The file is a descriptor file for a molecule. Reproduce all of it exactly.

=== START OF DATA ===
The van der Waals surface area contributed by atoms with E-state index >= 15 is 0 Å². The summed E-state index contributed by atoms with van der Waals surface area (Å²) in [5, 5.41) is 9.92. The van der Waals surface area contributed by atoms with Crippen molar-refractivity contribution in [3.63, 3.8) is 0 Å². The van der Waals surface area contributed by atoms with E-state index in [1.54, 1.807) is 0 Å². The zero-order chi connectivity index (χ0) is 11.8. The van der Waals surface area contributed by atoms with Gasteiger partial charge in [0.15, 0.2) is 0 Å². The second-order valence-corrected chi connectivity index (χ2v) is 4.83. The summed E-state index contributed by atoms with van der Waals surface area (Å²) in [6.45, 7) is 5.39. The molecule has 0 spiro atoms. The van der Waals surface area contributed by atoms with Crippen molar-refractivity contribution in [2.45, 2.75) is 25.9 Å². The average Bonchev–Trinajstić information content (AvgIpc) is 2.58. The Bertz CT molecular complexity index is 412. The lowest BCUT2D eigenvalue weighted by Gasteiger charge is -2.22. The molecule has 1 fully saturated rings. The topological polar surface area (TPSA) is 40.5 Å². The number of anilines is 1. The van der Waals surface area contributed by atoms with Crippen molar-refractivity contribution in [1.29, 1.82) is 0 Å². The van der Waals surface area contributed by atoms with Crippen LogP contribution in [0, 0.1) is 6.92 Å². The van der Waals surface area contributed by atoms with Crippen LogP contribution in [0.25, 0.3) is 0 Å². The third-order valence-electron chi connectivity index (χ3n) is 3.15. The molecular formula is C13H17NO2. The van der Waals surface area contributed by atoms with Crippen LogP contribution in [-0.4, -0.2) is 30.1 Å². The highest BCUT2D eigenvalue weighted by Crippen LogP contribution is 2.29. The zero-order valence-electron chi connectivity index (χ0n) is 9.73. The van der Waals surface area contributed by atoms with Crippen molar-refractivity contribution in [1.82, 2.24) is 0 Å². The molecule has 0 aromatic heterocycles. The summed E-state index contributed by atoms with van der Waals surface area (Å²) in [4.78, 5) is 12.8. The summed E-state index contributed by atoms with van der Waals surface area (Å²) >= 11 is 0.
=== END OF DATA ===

The van der Waals surface area contributed by atoms with E-state index >= 15 is 0 Å². The summed E-state index contributed by atoms with van der Waals surface area (Å²) in [5, 5.41) is 9.92. The van der Waals surface area contributed by atoms with Crippen molar-refractivity contribution in [3.63, 3.8) is 0 Å². The van der Waals surface area contributed by atoms with E-state index in [1.54, 1.807) is 0 Å². The zero-order chi connectivity index (χ0) is 11.8. The van der Waals surface area contributed by atoms with Gasteiger partial charge in [0.15, 0.2) is 0 Å². The second-order valence-corrected chi connectivity index (χ2v) is 4.83. The summed E-state index contributed by atoms with van der Waals surface area (Å²) in [6.45, 7) is 5.39. The molecule has 0 spiro atoms. The van der Waals surface area contributed by atoms with Crippen molar-refractivity contribution in [2.45, 2.75) is 25.9 Å². The average Bonchev–Trinajstić information content (AvgIpc) is 2.58. The Bertz CT molecular complexity index is 412. The lowest BCUT2D eigenvalue weighted by Gasteiger charge is -2.22. The molecule has 1 fully saturated rings. The topological polar surface area (TPSA) is 40.5 Å². The number of anilines is 1. The van der Waals surface area contributed by atoms with Crippen molar-refractivity contribution in [1.29, 1.82) is 0 Å². The van der Waals surface area contributed by atoms with Crippen LogP contribution in [0, 0.1) is 6.92 Å². The van der Waals surface area contributed by atoms with Crippen LogP contribution in [0.25, 0.3) is 0 Å². The third-order valence-electron chi connectivity index (χ3n) is 3.15. The molecular formula is C13H17NO2. The van der Waals surface area contributed by atoms with Crippen LogP contribution in [-0.4, -0.2) is 30.1 Å². The highest BCUT2D eigenvalue weighted by Crippen LogP contribution is 2.29. The zero-order valence-electron chi connectivity index (χ0n) is 9.73. The van der Waals surface area contributed by atoms with Crippen molar-refractivity contribution in [1.82, 2.24) is 0 Å². The molecule has 0 aromatic heterocycles. The summed E-state index contributed by atoms with van der Waals surface area (Å²) in [4.78, 5) is 12.8. The summed E-state index contributed by atoms with van der Waals surface area (Å²) >= 11 is 0.